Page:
Situating the kitchen out of the guests’ view severs the possible connection that diners have with the people cooking for them. Cooks themselves often feel uncomfortable even setting foot in the dining room because they know that their presence breaks the fourth wall. For various reasons, most restaurants don’t want you to see what goes on behind the kitchen doors. It’s part of the illusion.

The magic of a restaurant is that beautiful food just appears without your needing to see the blood and sweat that went into making it. But even in open kitchens it’s rare for a guest to acknowledge the cooks. It’s ingrained in us that we are responsible for paying servers but most of us never think for a moment about doing the same for kitchen staff, even though cooks as a whole are paid considerably less. It’s reminiscent of the theater, where the audience applauds the actors while all of the tech people—lighting, sound and props—who are integral to the show’s success are ignored.

In the past, kitchen jobs have been looked down upon as vocational and unworthy of the same recognition given to servers, bartenders and sommeliers. But the restaurant business has changed. Many of today’s line cooks have gone to culinary school and spent years cooking in top restaurants, preparing complex dishes that require more training and expertise. These jobs are now highly specialized and deserving of more monetary rewards. Of course, diverting money from the tip pool seems like an obvious solution to paying cooks more. But early attempts to share the wealth have been fraught with problems. It may take years for our industry to find systems to balance pay in such a way that makes everyone happy.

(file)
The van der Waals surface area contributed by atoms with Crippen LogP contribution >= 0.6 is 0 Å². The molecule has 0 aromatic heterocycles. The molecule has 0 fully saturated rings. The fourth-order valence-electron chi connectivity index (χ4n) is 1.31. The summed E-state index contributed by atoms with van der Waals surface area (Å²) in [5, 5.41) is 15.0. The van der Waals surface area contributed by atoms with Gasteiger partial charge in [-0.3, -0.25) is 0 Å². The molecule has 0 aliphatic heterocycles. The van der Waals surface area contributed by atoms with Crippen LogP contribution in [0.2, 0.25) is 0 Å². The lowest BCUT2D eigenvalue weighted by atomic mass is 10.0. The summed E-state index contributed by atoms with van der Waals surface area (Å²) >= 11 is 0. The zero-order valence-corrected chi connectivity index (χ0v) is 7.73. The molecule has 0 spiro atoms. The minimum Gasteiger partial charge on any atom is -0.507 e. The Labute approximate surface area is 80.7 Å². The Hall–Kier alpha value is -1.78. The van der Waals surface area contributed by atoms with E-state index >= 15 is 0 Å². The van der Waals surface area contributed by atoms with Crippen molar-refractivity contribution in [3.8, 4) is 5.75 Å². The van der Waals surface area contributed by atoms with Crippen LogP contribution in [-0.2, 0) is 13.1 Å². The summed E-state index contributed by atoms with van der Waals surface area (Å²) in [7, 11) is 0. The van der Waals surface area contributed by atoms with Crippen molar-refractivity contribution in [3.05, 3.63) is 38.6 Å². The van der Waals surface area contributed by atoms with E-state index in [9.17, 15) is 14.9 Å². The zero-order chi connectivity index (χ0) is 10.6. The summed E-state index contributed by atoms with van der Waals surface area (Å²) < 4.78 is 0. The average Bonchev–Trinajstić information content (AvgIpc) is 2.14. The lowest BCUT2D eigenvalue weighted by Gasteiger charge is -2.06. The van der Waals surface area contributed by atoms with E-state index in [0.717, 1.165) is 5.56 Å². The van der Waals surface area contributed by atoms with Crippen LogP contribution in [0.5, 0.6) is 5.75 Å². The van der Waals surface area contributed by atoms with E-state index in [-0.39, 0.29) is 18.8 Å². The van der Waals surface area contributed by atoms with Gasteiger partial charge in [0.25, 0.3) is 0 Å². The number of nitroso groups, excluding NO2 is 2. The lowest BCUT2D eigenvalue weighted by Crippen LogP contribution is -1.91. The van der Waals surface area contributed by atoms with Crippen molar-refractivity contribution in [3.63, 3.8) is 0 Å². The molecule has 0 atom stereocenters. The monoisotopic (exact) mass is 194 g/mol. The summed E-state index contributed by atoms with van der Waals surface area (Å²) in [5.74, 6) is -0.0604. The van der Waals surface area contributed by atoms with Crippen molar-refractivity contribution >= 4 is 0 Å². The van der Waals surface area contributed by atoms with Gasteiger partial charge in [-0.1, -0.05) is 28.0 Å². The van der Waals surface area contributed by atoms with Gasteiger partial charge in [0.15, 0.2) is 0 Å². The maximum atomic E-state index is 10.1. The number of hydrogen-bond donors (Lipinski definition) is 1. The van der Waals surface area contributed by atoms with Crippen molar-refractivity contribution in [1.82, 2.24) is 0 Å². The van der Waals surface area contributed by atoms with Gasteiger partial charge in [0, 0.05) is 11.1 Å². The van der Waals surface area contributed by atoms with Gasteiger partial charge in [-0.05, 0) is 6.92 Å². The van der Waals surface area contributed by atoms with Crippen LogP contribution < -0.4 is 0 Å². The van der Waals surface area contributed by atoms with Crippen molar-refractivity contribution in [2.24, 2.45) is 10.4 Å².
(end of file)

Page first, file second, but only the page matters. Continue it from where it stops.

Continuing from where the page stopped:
In the meantime, when you have an amazing food experience, send a manager back to the kitchen with a cash tip or some other offering as a way of saying thanks. Buy a gift card from the restaurant where you’re dining and give it to the cooks, who rarely have an opportunity to dine where they work. If you feel comfortable, see if someone will escort you back to the kitchen so you can thank them personally. Chefs genuinely appreciate when guests are grateful, even if there aren’t material rewards attached.

Without a viable solution to tip sharing, restaurants should consider an optional tip line for the kitchen to give guests the opportunity to reward chefs. Of course, it may create confusion about the typical customs but “hospitality included” models are confusing for guests too. How much of my bill actually went to rewarding the staff for service? Let’s face it, most restaurant owners cannot be trusted to pay their staff equitably. If that was the case, there wouldn’t be so many stories of underpaid cooks at some of the most profitable restaurants in the country.